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Yuan Dives to Lowest Level in 16 Years as Recovery Wanes

The yuan is one of region’s worst performing currencies and has depreciated about 6.1% against the US dollar so far this year

A bank employee counts 100 yuan notes in China's Hefei. photo: Reuters
A bank employee counts 100 yuan notes in China's Hefei. photo: Reuters


China’s onshore yuan plummeted its weakest level since the global financial crisis on Friday, hit by capital outflow pressures as the world’s No2 economy continues to struggle.

A growing yield gap with other major economies, particularly the United States, has also put fresh pressure on the yuan and a number of other emerging currencies.

The onshore yuan ended the domestic trading session at 7.3415 per dollar, its weakest close since December 26, 2007.

The yuan, one of region’s worst performing currencies, has lost 1.0% against the dollar so far this week and depreciated roughly 6.1% so far this year, as the dollar climbed and China’s post-pandemic recovery quickly lost steam.


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Analysts and traders expect the currency to face further selling pressure in the near term but expect losses will likely be measured.

On Friday, the central bank again looked to be shoring up the currency by setting guidance through its daily fixing.

Prior to the market’s opening, the People’s Bank of China (PBOC) set the midpoint rate at 7.215 per US dollar, 164 pips weaker than the previous fix of 7.1986.

The fix was set weaker than prior days, implying that the PBOC could be allowing the yuan to gradually drift lower, Maybank analysts said in a note.

A widening services trade deficit from outbound tourism or overseas study, and reduced incentives for Chinese exporters to convert proceeds back to yuan due to a wide interest rate gap, may be downside factors in the near term, said Becky Liu, head of China macro strategy at Standard Chartered Bank.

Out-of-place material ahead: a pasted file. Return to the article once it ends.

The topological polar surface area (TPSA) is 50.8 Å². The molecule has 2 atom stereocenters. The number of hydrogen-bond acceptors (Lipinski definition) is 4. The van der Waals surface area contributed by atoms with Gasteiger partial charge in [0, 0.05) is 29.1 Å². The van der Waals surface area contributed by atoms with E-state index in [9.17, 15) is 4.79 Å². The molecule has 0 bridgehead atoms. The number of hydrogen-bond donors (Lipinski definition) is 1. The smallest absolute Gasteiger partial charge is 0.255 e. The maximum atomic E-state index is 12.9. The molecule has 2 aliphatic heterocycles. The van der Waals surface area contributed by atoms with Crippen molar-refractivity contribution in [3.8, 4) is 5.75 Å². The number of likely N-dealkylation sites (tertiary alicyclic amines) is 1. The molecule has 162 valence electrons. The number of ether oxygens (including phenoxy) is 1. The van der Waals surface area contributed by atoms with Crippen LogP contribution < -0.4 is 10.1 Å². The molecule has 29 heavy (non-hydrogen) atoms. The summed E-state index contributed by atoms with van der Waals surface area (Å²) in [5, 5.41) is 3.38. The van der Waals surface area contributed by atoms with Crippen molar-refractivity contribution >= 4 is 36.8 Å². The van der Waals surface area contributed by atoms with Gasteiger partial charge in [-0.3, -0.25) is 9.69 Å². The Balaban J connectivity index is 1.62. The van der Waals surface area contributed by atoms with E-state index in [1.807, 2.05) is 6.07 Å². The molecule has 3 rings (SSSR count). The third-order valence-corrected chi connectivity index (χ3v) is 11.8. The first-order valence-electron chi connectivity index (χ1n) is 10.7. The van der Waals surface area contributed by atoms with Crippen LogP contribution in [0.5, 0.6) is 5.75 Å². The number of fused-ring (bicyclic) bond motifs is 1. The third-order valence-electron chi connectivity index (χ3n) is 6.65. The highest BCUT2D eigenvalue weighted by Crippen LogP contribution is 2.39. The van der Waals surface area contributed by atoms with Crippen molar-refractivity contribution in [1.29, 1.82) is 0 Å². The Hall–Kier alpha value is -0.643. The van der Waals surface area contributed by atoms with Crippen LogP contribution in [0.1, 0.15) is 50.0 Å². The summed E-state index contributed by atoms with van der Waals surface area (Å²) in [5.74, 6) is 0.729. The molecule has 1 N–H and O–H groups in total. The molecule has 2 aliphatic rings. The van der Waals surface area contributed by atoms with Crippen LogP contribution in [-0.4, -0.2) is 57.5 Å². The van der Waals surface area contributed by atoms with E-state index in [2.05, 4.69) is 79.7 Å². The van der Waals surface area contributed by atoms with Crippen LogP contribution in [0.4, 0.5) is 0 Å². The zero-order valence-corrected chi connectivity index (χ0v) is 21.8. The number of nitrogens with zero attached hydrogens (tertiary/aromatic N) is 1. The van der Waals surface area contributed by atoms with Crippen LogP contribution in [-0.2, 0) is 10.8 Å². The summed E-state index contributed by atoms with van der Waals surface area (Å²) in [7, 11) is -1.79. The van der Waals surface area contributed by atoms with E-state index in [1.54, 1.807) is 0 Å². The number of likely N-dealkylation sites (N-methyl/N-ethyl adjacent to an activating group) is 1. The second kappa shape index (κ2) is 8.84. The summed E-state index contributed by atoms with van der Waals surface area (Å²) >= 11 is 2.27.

But Liu did not expect a sharp move in the yuan soon “as the PBOC’s stance to defend the currency around current levels remains very strong”, Liu said.

“I think the PBOC will take a further action such as state banks’ dollar selling in the market,” said Kiyong Seong, lead Asia macro strategist at Societe Generale CIB.


Offshore Yuan Struggles Against Dollar

Yuan weakness this week is not an isolated event as higher oil prices and resilient US economic data helped strengthen the dollar, Seong noted.

Meanwhile, market participants are anticipating a funding squeeze in the offshore yuan market to slow down this week’s depreciation, UBS analysts wrote in a note.

The offshore yuan weakened to a low of 7.3621 per dollar, the softest level since October 2022, and was trading at 7.3472 per dollar around 0855 GMT.

A Chinese state-owned newspaper said on Friday that with the economy gradually recovering, there should be a little more confidence in the yuan exchange rate.

The rapid decline of the yuan has prompted authorities to roll out a slew of measures recently to contain the weakness.


  • Reuters with additional editing by Sean O’Meara


Read more:

China Limits Offshore Bond Purchases to Bolster the Yuan

China’s State Banks Seen Buying Yuan in Offshore Markets

China’s Diving Yuan Could Spark Next Crisis, Hedge Fund Warns

Chinese Yuan Surges After Beijing’s Vow of Support




Sean O'Meara

Sean O'Meara is an Editor at Asia Financial. He has been a newspaper man for more than 30 years, working at local, regional and national titles in the UK as a writer, sub-editor, page designer and print editor. A football, cricket and rugby fan, he has a particular interest in sports finance.


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